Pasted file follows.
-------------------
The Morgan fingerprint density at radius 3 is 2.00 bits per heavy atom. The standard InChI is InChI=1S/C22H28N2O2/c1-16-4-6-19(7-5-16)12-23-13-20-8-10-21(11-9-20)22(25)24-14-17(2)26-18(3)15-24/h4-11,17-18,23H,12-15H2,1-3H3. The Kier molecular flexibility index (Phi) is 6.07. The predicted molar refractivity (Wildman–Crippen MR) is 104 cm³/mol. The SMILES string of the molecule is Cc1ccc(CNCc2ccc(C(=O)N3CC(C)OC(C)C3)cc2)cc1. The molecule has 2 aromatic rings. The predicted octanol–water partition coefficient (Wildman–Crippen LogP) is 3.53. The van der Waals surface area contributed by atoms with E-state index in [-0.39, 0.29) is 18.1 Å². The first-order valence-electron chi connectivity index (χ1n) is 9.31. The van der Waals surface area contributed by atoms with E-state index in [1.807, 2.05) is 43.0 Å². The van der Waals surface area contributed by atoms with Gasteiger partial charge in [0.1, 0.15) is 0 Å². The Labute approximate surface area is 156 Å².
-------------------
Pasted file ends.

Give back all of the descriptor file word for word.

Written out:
The Morgan fingerprint density at radius 3 is 2.00 bits per heavy atom. The standard InChI is InChI=1S/C22H28N2O2/c1-16-4-6-19(7-5-16)12-23-13-20-8-10-21(11-9-20)22(25)24-14-17(2)26-18(3)15-24/h4-11,17-18,23H,12-15H2,1-3H3. The Kier molecular flexibility index (Phi) is 6.07. The predicted molar refractivity (Wildman–Crippen MR) is 104 cm³/mol. The SMILES string of the molecule is Cc1ccc(CNCc2ccc(C(=O)N3CC(C)OC(C)C3)cc2)cc1. The molecule has 2 aromatic rings. The predicted octanol–water partition coefficient (Wildman–Crippen LogP) is 3.53. The van der Waals surface area contributed by atoms with E-state index in [-0.39, 0.29) is 18.1 Å². The first-order valence-electron chi connectivity index (χ1n) is 9.31. The van der Waals surface area contributed by atoms with E-state index in [1.807, 2.05) is 43.0 Å². The van der Waals surface area contributed by atoms with Gasteiger partial charge in [0.1, 0.15) is 0 Å². The Labute approximate surface area is 156 Å².